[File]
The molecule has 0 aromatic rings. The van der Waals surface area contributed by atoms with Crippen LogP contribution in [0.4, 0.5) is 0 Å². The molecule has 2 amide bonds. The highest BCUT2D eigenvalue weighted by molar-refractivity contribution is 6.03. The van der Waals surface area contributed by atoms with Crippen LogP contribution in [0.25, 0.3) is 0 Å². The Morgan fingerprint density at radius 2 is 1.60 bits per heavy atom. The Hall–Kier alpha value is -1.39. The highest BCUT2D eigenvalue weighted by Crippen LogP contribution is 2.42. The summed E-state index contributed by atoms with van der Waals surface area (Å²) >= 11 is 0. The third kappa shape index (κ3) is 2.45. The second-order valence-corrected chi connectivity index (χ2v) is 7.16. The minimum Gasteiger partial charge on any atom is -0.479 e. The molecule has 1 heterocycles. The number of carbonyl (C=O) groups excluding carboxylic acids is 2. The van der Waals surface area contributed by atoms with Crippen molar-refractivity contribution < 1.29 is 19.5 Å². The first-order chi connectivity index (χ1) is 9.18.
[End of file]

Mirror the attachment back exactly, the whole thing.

The molecule has 0 aromatic rings. The van der Waals surface area contributed by atoms with Crippen LogP contribution in [0.4, 0.5) is 0 Å². The molecule has 2 amide bonds. The highest BCUT2D eigenvalue weighted by molar-refractivity contribution is 6.03. The van der Waals surface area contributed by atoms with Crippen LogP contribution in [0.25, 0.3) is 0 Å². The Morgan fingerprint density at radius 2 is 1.60 bits per heavy atom. The Hall–Kier alpha value is -1.39. The highest BCUT2D eigenvalue weighted by Crippen LogP contribution is 2.42. The summed E-state index contributed by atoms with van der Waals surface area (Å²) >= 11 is 0. The third kappa shape index (κ3) is 2.45. The second-order valence-corrected chi connectivity index (χ2v) is 7.16. The minimum Gasteiger partial charge on any atom is -0.479 e. The molecule has 1 heterocycles. The number of carbonyl (C=O) groups excluding carboxylic acids is 2. The van der Waals surface area contributed by atoms with Crippen molar-refractivity contribution < 1.29 is 19.5 Å². The first-order chi connectivity index (χ1) is 9.18.